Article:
As discussed earlier, primaries having masses greater than 0.88 solar mass have complete ecospheres, while those with masses between 0.72 and 0.88 solar mass have narrowed ecospheres because of the rotation-retarding effects of the primary at the inner edge of the ecosphere. To estimate the probability that there will be at least one planet orbiting within an ecosphere, it is necessary to know something about the spacing of planets in planetary systems. Unfortunately there is only one planetary system available to us for study, our own solar system. Since the planets in our system are spaced in a manner that conforms with criteria for long-term orbital stability, however, it seems justifiable to assume that other planets are spaced in accordance with the same laws that have operated here. The spacing of the orbits of planets in the solar system may be seen to be compatible with permitted nearly circular orbits in the restricted three-body problem. The only interference is between the orbits of Neptune and Pluto and this is not strictly an interference because of the inclination of Pluto's orbit. The remainder of the solar system is approximately half taken up with planetary orbits in such a manner that there are comfortable gaps between them. It is assumed that this pattern may well be a universal feature of planetary systems around other stars.

Using this assumption based on our solar system, it is now possible to compute the probability that at least one planet orbits in the distance interval Dt to D0. Taking the actual mean orbital distances from the Sun of the planets of the solar system (see Figure 18 on page 51), the question was asked, "What is the probability that a given distance interval, Di to D0, placed at random, will encompass at least one planetary orbit?" For example, for the ratio DjDi equal to 3.41 or greater in the solar system, the interval D{ to D0 can not be placed so that it does not include at least one planet, since the widest gap between planets on a logarithmic scale is between Jupiter at 5.20 astronomical units and Mars at 1.524 astronomical units and the ratio of these distances is 3.41. Hence, for DJDi equal to 3.41, the probability that one or more planets will exist in the interval to D0 is 1.0. For lesser values of D0\Dt, the probabilities are less than 1.0. Complete results for the solar system are given in Figure 36.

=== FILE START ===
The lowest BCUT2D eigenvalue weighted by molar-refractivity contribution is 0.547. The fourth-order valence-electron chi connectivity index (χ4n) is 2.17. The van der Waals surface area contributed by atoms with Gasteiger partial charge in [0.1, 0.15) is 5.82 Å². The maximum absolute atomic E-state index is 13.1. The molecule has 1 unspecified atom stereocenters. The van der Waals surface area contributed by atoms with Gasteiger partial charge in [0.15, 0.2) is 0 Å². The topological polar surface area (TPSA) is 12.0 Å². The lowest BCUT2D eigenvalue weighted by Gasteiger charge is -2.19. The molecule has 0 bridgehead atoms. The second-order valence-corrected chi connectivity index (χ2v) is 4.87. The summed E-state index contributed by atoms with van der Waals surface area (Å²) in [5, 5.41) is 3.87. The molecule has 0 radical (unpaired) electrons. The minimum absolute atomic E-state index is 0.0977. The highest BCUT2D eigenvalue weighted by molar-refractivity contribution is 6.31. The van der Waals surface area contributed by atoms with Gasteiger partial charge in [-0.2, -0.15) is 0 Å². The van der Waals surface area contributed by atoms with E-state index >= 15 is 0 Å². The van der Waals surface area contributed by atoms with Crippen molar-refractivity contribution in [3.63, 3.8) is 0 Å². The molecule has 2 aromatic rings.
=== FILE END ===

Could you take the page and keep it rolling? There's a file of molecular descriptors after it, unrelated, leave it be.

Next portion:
Probability

Figure 36. The probability that at least one planet exists in the distance interval Di to D0 (based on solar-system data).

Probability

Figure 36. The probability that at least one planet exists in the distance interval Di to D0 (based on solar-system data).

If we take D0\Di = 1.441 [ = (1.35/0.65)1] for a complete ecosphere between the illumination limits 0.65 and 1.35 solar constants, then it may be seen that the probability of at least one planet orbiting within a complete ecosphere is 0.63. For smaller values of DjDt, as for primaries with narrowed ecospheres in the mass range 0.72 to 0.88, the probability of the existence of one planet is correspondingly reduced. For each type of primary in the mass range of interest, the probability of the existence of one planet is given in Table 13.

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